This is the third excerpt of my book “Shattered Image” It is a book about childhood bullying and the effects it has on unhealthy self image and the choices we make to deal with it. For me those choices were eating disorders, alcoholism, drug addiction and a suicide attempt. Release date is tentative for the first quarter of 2013.
Summer 1969. I loved baseball when I was growing up. As many kids, I wanted to be a professional baseball player. My hero was the Pittsburgh Pirates’ great and Hall of Famer, Roberto Clemente. My father took me to see the Pittsburgh Pirates play the “Miracle New York Mets” at Forbes Field, the first baseball game I have memories of attending. As I grew, I would attend Pittsburgh Pirates’ games with my brothers, the only people around whom I felt I could be myself without being judged for my imperfections. I’m not sure we were all that close socially, but we enjoyed our family sports events together. We were stair-stepped in age, meaning we each had different social circles. My brothers definitely had larger groups of friends than I had because I was too self-conscious of my many flaws to allow others to get close enough to judge me.
On the days my brothers and I went to baseball games, we took the bus to town and walked across the Allegheny River to Three Rivers Stadium. Once in a while, we would even bribe a stadium guard with a corned beef sandwich to let us sit in better seats. Sometimes we were able to stay for the second game of a doubleheader by finding good ticket stubs from fans unable to stay for the second game. On these baseball outings, the sunny afternoon air smelled of popcorn and hot dogs, the smells, I imagine, of a child in heaven.
I was a huge baseball card collector. My brothers and I made weekly trips to Gracie’s, the local corner mom and pop store, to make our ritual baseball card purchases, hoping to land a Willie Stargell or a Roberto Clemente card. Although I was overweight, I was a decent baseball player at twelve years of age. I was slow, but my 240-pound body wielded a powerful blow to the baseball thrown my way. My peers recognized my ability to help the team; therefore, I was not judged as harshly based on my body size on the baseball field as I was in other circles. In baseball, my weight was an asset rather than a defect. I turned the tables and became the bully with my powerful swing because, for the first time it seemed, my peers feared the power I was able to exert. I hit a grand slam in my very first Little League game. The performance made me feel as though I were on top of the world as my teammates mobbed me as I crossed home plate. Unfortunately, that feeling of exhilaration had a short lifespan because I was not a good fielder. We lost that game due to my error at second base and the wild pitch I tried to throw home which allowed the runner to score the game-winning run. I earned a place on the Little League All-Star team and an All-Star medal that year.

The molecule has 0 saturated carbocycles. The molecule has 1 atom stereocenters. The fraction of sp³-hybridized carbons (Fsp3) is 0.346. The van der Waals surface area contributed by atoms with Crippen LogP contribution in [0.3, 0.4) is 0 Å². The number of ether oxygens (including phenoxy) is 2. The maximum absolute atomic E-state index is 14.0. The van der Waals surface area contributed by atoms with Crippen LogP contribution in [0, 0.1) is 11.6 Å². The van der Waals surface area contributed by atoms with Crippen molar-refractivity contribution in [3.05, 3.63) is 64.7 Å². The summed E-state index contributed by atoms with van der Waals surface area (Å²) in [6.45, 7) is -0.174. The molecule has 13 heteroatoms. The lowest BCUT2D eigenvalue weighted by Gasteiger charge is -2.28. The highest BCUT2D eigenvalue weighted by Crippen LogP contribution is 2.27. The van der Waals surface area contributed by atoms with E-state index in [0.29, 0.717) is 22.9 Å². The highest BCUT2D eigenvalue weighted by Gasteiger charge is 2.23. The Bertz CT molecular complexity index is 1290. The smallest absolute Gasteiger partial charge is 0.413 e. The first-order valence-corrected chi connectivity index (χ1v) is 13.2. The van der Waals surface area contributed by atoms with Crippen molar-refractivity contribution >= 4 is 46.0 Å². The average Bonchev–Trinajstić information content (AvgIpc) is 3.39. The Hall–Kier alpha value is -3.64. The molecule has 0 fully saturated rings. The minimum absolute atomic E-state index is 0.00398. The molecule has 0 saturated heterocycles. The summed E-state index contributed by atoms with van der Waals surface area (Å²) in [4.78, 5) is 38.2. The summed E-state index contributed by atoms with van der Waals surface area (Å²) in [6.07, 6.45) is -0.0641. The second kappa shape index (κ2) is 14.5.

My baseball “career,” however, ended the next season. The coach of our team, one of my father’s friends, proclaimed in front of the entire team that I would run faster if I pretended I was chasing a refrigerator to first base. This remark won the sarcastic coach a good laugh from my teammates that seemed to make him proud of his attempt at humor at my expense. Suddenly, with one irreverent remark, I had gone from a respected power-hitter in the eyes of my peers to the butt of the coach’s joke. Once again the fat kid. The child who had once had his pants torn off and thrown into the street by bullies. Made to walk a mile home in his underwear. The illusion I had of being a successful baseball player died that day. Instead of waiting for my teammates to follow the coach’s example and begin bullying me as well, I quit the team. Quitting became a coping mechanism I used often because it was the least painful way I knew to protect myself as I grew older and faced similar circumstances. Sadly, I never played Little League baseball again.